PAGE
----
GOP bill puts guns in the hands of military spouses to protect from Islamic State threat

Rep. Scott Rigell (R-Va.) on Tuesday introduced legislation that would let military spouses buy handguns in the state where their husbands and wives are on permanent duty.

Rigell said this change is needed after the Islamic State released a “hit list” of military targets, which puts military families at risk of attack. He said that threat means it’s critical to ensure that military families have access to guns wherever their service member spouses are serving.

SALT LAKE CITY, UT - JANUARY 15: Naomi (last name withheld) looks at a shotgun to purchase for home protection at the 'Get Some Guns & Ammo' shooting range on January 15, 2013 in Salt Lake City, Utah. Lawmakers are calling for tougher gun legislation after recent mass shootings at an Aurora, Colorado movie theater and at Sandy Hook Elementary School in Newtown, Connecticut. Credit: Getty Images
A woman examines a shotgun at a gun dealer in Utah. House Republicans have just proposed a bill to let military spouses buy guns in states in or near where their service member husbands and wives are stationed, a response to a threat from the Islamic State to target some military families. Credit: Getty Images

“Considering the threats we face from Islamic extremists, foreign and domestic, and lone wolves, it is prudent that our military families have the tools they need to protect their loved ones,” he said.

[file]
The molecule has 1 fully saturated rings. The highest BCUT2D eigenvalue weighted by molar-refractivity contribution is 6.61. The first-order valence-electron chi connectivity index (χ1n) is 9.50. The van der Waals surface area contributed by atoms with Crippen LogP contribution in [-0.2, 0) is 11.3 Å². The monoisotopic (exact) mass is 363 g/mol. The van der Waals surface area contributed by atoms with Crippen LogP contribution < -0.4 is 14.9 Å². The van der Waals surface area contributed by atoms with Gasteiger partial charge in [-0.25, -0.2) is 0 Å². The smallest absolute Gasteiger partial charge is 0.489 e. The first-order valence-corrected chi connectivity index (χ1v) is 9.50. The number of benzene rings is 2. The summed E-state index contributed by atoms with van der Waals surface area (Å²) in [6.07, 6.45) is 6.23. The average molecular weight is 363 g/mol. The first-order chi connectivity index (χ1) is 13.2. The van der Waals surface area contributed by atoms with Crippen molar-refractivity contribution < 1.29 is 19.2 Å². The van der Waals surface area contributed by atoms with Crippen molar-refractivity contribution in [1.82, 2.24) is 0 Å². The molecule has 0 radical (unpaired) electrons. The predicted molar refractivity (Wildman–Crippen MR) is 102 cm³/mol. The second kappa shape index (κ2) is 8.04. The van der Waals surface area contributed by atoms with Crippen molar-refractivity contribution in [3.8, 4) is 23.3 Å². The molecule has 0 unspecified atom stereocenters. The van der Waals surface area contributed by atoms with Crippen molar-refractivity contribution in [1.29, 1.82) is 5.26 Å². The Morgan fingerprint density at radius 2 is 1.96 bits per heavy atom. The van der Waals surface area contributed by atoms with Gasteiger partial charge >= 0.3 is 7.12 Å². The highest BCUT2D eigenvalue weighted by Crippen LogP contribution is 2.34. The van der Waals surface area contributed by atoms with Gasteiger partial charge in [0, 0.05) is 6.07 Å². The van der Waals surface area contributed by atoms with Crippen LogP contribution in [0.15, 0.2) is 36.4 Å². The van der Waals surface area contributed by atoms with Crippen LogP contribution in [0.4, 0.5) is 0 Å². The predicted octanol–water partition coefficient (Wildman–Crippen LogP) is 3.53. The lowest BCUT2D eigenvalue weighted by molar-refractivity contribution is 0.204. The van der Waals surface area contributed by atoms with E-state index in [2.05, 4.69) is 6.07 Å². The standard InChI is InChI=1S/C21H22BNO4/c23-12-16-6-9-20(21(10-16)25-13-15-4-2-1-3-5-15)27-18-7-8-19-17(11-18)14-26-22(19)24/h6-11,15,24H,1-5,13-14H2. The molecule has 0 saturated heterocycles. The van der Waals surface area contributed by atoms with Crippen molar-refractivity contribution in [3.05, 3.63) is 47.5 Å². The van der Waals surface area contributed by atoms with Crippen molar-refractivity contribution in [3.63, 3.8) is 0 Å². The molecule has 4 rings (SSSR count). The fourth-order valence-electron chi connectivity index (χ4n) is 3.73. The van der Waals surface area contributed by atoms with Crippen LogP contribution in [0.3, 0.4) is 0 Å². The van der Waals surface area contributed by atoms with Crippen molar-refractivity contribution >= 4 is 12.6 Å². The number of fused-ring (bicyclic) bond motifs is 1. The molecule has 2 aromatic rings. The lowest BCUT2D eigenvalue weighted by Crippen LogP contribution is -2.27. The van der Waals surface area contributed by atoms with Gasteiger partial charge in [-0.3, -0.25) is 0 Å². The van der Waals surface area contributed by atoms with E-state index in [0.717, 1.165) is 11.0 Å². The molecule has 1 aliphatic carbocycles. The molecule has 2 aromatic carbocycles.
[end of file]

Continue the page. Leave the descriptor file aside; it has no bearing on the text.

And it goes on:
“Spouses should be able to purchase handguns in the state where their husband or wife is stationed,” he added. “They have the right to protect themselves, and this bill allows them to fully exercise their 2nd Amendment right.”

Rigell said his district in Virginia is home to more active duty service members than any other district, and said he has heard complaints that some military spouses face obstacles when they try to buy a firearm.

Rigell noted that the Gun Control Act of 1968 only allows people to buy firearms in the state where they legally reside. That means if a family legally resides in one state, but the service member spouse is on duty in another state, the spouse of that service member cannot legally buy a gun.

Under that law, service members themselves are allowed to buy a firearm in the state where they are assigned, but that exemption was never expanded to include military spouses. Rigell’s bill would also let military spouses buy firearms in a state that neighbors the one where the service member is on duty.

“We have an obligation to protect these men and women and ensure they have access to the resources they need to defend themselves and their families in any community they are stationed for duty,” Rigell said.

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